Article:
Downtown Plano is getting quite hip. Gone are the days when stores there used to sell Ty Beanie Babies. Now adorable restaurants and jewelry shops line main street, while happy people stroll about… even when it’s muggy outside. (Saturday weather, you kinda sucked.)
Just down the street from the barbecue restaurant—sure to draw in huge crowds—is downtown Plano’s newest little diamond: a coffeehouse called Fourteen Eighteen. Plano citizens have been telling me about this shop since it first opened in late July this year, but I’ve been putting it off. Then this New York Times article, which described how owners Melissa and Gerry Owen set up their coffee business in the most unconventional way, convinced me to make the hike up North Central Expressway. I’m glad I did.
Jump if you love lattes.
It’s a sweet story, really. Mr. Owen and Ms. Owen, his second wife, were married in Generator Coffeeshop. When Mr. Owen got wind that Generator’s owner needed to sell his business, he and his bride thought maybe they could run their own store. Except there was one little problem: they had never done anything like it before.
Ms. Owen, a nurse, and Mr. Owen, an assistant pastor at a Garland church, decided to use PivotPlanet to find themselves a mentor. For $2,000 each, the website matched them with Duncan Goodall, owner of Koffee on Audobon in New Haven, Connecticut. The couple flew up and spent two days with Goodall, an expert who taught them everything about owning a coffeehouse. He even told them not to buy Generator.
Like all good students, the Owens listened and passed on buying the Generator. Instead, they acquired a little building at 1418 Avenue K in downtown Plano. It was perfect.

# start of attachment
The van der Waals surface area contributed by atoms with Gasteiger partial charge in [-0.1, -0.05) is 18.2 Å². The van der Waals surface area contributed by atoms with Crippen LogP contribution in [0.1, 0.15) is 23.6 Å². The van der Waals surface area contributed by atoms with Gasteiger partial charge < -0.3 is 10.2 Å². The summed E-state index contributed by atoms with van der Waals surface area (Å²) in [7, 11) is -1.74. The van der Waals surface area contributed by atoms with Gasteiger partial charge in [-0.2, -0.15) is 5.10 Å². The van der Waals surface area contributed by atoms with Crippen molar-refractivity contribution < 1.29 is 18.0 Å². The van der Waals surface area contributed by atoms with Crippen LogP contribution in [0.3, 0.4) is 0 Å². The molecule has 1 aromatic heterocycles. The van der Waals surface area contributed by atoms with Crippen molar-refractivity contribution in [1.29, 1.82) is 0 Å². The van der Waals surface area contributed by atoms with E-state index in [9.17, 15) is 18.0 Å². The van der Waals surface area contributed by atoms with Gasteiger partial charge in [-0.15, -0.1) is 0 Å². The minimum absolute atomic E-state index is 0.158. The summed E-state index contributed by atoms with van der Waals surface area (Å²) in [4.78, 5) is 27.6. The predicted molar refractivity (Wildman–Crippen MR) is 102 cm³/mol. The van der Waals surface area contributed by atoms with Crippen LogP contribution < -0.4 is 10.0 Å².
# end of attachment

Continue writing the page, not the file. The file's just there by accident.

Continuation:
A visit to Fourteen Eighteen will leave you floored, especially if you read the New York Times article. There are zero signs that the Owens—once upon a time—had no clue what they were doing. Something feels oddly familiar about the whole place. It’s hard to put your finger on it, but you feel like you’ve been here before. What is it… what is it…
Ah. It all makes sense now. It feels like home.
A couple people were studying/working/reading along the brick wall to the right. Comfortable, mismatched, and colorful couches provide different types of seating. A man, at one point, plops down on a tan U-shaped couch, tummy-side up, and spread-eagles his whole body across it. Nobody says a thing. This is completely acceptable here. The left wall looks like it’s made from recycled wood, judging by all the nails that are still in it.
All the coffee here is roasted by Oak Cliff Coffee Roasters, and every cup I’ve had is worth a drive down from Dallas. (I’m talking to you, you south-of-635 snobs.) Desserts and pastries are made by Bertrands, a company that distributes specialty foods, and baked in-house. The apple crumb square, with its powdery-sugary-top and buttery soft base pairs well with the Chemex for two. It arrives in its hippie-esque, handblown glass form with two blank white mugs. I could write sonnets all day about this cup o’ joe, but I’ll spare you the pain. This coffee is so darn good you don’t need any sugar or milk to mask the taste. I promise it’s not too bitter. Drinking it straight-up black is the only way to go.
The lattes at Fourteen Eighteen make me wish the Pearl Cup in our building would go poof! and disappear for a day. I want Fourteen Eighteen to move in. (Too harsh? Sorry, Pearl Cup. I still love your service.) I adore the purple haze latte, this month’s featured drink, made by barista Meredith. You can get it hot or iced, and I opted for the former. Hints of vanilla and lavender make this latte a great fall choice. I’m diggin’ the purple.
Sandwiches here are made in the back. There’s a smoked turkey and brie; a deli roast beef with horseradish cheddar; and a chicken salad with cranberries and whole pecans.
One of these lunchtime sandwiches with a French press or latte will make you never want to leave Fourteen Eighteen. If you start snoring on one of the couches, don’t blame me for sending you there. Go forth and prosper.